THE Consumer Crew are here to solve your problems.
Mel Hunter will take on readers’ consumer issues, Jane Hamilton will give you the best advice for buying your dream home, and Judge Rinder will tackle your legal woes.
Jane Hamilton, property expertJane Hamilton has a few top tips to cash in on the Stamp Duty holiday extension
Top tenant tips for the garden
THE approaching Easter Bank Holiday is a busy time for sprucing up gardens.
But a fifth of the population now lives in private rented accommodation, often with strict controls on changes to outside space.
The run-up to the Easter Bank Holiday is a busy time for sprucing up gardens
So we teamed up to gardeningexpress.co.uk to reveal easy alterations you can make. Gardening Express founder Chris Bonnett says: “Renters should stick to non-permanent changes, but if something big needs changing it is worth getting written permission from the landlord.”
- Window boxes: An affordable way to improve the kerb appeal of a home, especially if there is not much space. Use a variety of plants, with different textures and colours.
- Herbs: Perfect for beginner gardeners, they thrive on a windowsill or outside the back door.
- Containers: If you are reluctant to put down roots in your rented home, opt for pots you can move to your next property.
- Zones: Moving items around can give a rented garden the illusion of extra space, without drastic changes. Move pots and plants to one area and create an al fresco dining space by grouping the BBQ and table in another.
- Deal with the weeds: A basic tidy works wonders in any garden. Create your own weed-killer without harsh chemicals by mixing vinegar, water and soap.
- Be bold: Add bright accessories for a pop of colour. Hang some bunting or a chic picnic blanket, and some throw cushions if the furniture budget is tight.
- Walls: Consider painting walls with chalk for special occasions, as it will wash off and leave no damage.
ALMOST one in five homeowners have been unable to remortgage their home since the pandemic started, a new report reveals.
More than two-fifths of these said their application had been rejected because they had lost their jobs, and a third because they had been put on furlough pay by their employer. Mark Gordon, from comparethemarket.com, which conducted the research said: “Being unable to remortgage means some households will roll on to a lender’s standard variable rate, and, over the years, could lose thousands of pounds on higher interest charges.”
Deal of the week
Ada botanical white and green outdoor rug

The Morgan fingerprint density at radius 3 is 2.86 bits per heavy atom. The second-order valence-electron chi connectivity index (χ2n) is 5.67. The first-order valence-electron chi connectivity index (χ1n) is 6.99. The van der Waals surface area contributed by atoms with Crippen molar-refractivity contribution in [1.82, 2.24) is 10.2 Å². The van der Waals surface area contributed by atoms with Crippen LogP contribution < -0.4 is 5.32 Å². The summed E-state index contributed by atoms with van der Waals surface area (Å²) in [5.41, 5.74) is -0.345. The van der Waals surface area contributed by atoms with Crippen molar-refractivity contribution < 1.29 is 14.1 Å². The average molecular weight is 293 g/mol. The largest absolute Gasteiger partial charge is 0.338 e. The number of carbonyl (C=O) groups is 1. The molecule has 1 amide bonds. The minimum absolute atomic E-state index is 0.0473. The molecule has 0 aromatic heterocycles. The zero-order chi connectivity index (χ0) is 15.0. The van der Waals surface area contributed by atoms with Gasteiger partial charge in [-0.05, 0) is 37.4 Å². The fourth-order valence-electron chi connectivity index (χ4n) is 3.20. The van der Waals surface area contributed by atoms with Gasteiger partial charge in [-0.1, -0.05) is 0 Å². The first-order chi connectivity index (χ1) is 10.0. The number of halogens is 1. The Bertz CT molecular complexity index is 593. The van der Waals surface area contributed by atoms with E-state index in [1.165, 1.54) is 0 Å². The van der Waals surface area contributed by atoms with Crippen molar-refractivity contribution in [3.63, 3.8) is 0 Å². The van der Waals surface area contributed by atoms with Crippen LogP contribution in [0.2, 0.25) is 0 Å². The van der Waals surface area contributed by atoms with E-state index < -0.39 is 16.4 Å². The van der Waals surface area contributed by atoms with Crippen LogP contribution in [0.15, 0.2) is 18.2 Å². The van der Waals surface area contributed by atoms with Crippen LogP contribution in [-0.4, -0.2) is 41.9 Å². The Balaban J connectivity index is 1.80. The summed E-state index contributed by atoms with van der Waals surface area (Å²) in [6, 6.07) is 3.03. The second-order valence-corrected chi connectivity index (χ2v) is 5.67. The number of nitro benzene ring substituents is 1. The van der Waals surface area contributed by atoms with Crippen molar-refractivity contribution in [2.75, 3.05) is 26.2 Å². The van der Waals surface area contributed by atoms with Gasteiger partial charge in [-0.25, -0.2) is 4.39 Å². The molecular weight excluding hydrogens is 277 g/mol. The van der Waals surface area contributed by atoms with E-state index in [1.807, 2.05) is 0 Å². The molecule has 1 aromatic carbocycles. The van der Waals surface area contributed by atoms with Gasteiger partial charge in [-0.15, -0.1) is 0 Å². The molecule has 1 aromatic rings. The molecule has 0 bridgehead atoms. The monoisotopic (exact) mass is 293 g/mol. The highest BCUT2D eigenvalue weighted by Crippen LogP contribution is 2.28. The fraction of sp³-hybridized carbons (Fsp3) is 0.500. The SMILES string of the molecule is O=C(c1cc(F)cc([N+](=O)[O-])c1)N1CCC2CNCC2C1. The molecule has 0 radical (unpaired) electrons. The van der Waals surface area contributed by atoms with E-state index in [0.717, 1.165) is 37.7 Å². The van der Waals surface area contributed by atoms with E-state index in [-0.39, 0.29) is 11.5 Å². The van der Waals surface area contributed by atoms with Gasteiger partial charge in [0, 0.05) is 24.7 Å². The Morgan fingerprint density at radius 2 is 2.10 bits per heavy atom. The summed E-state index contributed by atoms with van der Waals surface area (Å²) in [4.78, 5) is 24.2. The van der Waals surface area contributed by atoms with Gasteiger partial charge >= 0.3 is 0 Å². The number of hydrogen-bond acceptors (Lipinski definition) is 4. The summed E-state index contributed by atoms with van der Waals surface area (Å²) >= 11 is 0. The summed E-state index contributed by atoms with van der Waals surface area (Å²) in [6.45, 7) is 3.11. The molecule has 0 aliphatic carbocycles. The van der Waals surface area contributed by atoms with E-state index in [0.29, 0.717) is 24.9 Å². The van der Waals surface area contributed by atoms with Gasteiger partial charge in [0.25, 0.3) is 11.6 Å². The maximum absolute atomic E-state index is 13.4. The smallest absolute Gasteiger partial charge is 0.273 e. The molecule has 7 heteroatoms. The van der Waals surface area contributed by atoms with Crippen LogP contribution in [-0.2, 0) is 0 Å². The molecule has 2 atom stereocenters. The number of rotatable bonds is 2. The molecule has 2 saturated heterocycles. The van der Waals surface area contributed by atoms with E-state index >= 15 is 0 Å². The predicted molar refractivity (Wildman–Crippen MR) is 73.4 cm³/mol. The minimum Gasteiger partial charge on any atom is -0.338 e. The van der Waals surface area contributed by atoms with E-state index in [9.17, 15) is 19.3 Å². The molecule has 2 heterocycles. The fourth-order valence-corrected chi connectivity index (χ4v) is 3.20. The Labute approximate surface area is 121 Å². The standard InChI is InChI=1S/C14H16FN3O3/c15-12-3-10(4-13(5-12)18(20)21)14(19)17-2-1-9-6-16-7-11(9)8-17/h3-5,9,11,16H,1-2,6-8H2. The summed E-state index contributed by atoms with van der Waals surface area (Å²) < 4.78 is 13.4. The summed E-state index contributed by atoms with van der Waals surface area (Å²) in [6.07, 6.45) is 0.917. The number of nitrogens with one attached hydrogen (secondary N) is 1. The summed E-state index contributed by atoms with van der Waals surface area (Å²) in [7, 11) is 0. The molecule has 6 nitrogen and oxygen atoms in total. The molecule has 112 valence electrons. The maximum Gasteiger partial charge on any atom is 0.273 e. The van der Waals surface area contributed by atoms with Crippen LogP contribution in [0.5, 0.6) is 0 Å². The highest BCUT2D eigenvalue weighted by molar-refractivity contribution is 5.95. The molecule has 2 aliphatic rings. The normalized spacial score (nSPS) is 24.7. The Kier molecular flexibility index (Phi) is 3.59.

OUTDOOR rugs are the latest trend for jazzing up your garden. Pick up this Ada Botanical white and green design for £19.99 at homescapesonline.com
SAVE: £10 on similar styles elsewhere
Judge Rinder, legal expert
Judge Rinder has advice for a reader who has issues with a new property
‘Safeguarding a vulnerable child, I ended up with a parking ticket. Now council is threatening court action’
Q) I HAVE received a parking fine while in my work’s company car. I was parked for a matter of minutes, as I had to safeguard a child I was looking after. I work in a home for children with behavioural problems due to being abused.
This particular day the young girl I was out with became agitated and threatened to jump out of the car. I pulled into a safe space and she got out. I followed and managed to calm her down and we returned to the car.
I have explained this and appealed the charge but they won’t budge and I’m now being threatened with court. It’s almost £100. What should I do?
A) Controlled parking zones are governed by strictly applied rules. However, the council had the legal discretion to cancel your notice.
You now have the option to appeal and have strong evidence the situation you found yourself in was an emergency. This could be a defence which, I suspect, the parking appeal judge might be sympathetic to.
I am a little lost as to why your employer is not dealing with this on your behalf. Given the nature of your job, they really ought to be responsible for the full cost of the fine – whether you fight it or not – as this all happened while you were carrying out your work and you acted perfectly reasonably.
Get in touch with your line manager asking them to deal with this. If they refuse, I would make a formal complaint.
Whatever happens, use the parking appeals service to challenge the fine. It is straightforward and there are no costs made against you even if you don’t win.
Q) My partner died two weeks ago, after 25 years together. We bought a house together and have two teenage daughters yet I’ve been told I am not entitled to a widow’s pension as we weren’t married.
Is this true and is there anything that can be done?
A) As it currently stands you are not automatically entitled to a widow’s pension despite your circumstances because you were neither married nor in a civil partnership at the time your partner died.
I know that sounds unfair because in my view (and many other lawyers) it is. There is a dangerous misconception among people that there is a thing known as “common-law marriage”, which grants surviving partners legal rights. There is no such thing.
While pensions can be left to unmarried partners (or anybody named on a policy), state benefits do not automatically pass on to unmarried partners.
Although the law is against you in this case, there is a strong movement for the law to be changed and some believe that courts would decide a case like this in your favour.
There are a number of lawyers who would be interested in taking up your case on a pro bono basis as it may be argued, among other things, that you have been the subject of discrimination. Get in touch with a specialist lawyer as soon as possible. I know this might be tough but it’s important to you (and possibly millions of others) that you fight this.